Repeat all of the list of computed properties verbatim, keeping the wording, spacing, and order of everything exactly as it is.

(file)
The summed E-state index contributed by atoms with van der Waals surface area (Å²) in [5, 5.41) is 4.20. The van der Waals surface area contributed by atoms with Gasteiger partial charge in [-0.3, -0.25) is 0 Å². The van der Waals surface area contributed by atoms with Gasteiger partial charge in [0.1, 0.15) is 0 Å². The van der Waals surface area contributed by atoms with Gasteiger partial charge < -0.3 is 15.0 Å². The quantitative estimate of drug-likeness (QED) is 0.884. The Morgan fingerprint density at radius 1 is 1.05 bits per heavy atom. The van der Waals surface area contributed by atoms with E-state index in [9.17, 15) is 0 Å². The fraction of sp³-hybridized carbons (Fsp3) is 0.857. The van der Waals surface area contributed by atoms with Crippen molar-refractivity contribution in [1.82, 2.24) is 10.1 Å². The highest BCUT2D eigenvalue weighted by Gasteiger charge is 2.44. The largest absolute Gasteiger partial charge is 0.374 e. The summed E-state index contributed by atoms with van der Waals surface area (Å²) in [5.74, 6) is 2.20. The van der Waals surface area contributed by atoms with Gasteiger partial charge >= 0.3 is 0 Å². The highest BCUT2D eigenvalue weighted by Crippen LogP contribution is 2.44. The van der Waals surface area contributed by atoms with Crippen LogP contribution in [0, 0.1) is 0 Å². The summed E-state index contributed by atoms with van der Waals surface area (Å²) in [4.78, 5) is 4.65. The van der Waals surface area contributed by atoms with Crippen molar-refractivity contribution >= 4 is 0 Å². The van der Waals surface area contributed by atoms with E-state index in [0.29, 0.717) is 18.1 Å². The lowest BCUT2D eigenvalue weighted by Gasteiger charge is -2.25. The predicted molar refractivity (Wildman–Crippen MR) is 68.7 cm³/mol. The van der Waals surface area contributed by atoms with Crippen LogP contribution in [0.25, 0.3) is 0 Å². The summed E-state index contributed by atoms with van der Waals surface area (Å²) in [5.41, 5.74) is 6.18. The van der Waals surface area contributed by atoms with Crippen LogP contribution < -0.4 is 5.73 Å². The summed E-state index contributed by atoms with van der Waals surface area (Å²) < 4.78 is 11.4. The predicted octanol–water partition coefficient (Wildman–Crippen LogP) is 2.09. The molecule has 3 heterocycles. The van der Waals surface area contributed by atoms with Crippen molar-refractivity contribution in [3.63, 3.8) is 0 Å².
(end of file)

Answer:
The summed E-state index contributed by atoms with van der Waals surface area (Å²) in [5, 5.41) is 4.20. The van der Waals surface area contributed by atoms with Gasteiger partial charge in [-0.3, -0.25) is 0 Å². The van der Waals surface area contributed by atoms with Gasteiger partial charge in [0.1, 0.15) is 0 Å². The van der Waals surface area contributed by atoms with Gasteiger partial charge < -0.3 is 15.0 Å². The quantitative estimate of drug-likeness (QED) is 0.884. The Morgan fingerprint density at radius 1 is 1.05 bits per heavy atom. The van der Waals surface area contributed by atoms with E-state index in [9.17, 15) is 0 Å². The fraction of sp³-hybridized carbons (Fsp3) is 0.857. The van der Waals surface area contributed by atoms with Crippen molar-refractivity contribution in [1.82, 2.24) is 10.1 Å². The highest BCUT2D eigenvalue weighted by Gasteiger charge is 2.44. The largest absolute Gasteiger partial charge is 0.374 e. The summed E-state index contributed by atoms with van der Waals surface area (Å²) in [5.74, 6) is 2.20. The van der Waals surface area contributed by atoms with Gasteiger partial charge >= 0.3 is 0 Å². The highest BCUT2D eigenvalue weighted by Crippen LogP contribution is 2.44. The van der Waals surface area contributed by atoms with Crippen LogP contribution in [0, 0.1) is 0 Å². The summed E-state index contributed by atoms with van der Waals surface area (Å²) in [4.78, 5) is 4.65. The van der Waals surface area contributed by atoms with Crippen molar-refractivity contribution >= 4 is 0 Å². The van der Waals surface area contributed by atoms with E-state index in [0.29, 0.717) is 18.1 Å². The lowest BCUT2D eigenvalue weighted by Gasteiger charge is -2.25. The predicted molar refractivity (Wildman–Crippen MR) is 68.7 cm³/mol. The van der Waals surface area contributed by atoms with Crippen LogP contribution in [0.25, 0.3) is 0 Å². The summed E-state index contributed by atoms with van der Waals surface area (Å²) in [5.41, 5.74) is 6.18. The van der Waals surface area contributed by atoms with Crippen LogP contribution < -0.4 is 5.73 Å². The summed E-state index contributed by atoms with van der Waals surface area (Å²) < 4.78 is 11.4. The predicted octanol–water partition coefficient (Wildman–Crippen LogP) is 2.09. The molecule has 3 heterocycles. The van der Waals surface area contributed by atoms with Crippen molar-refractivity contribution in [3.63, 3.8) is 0 Å².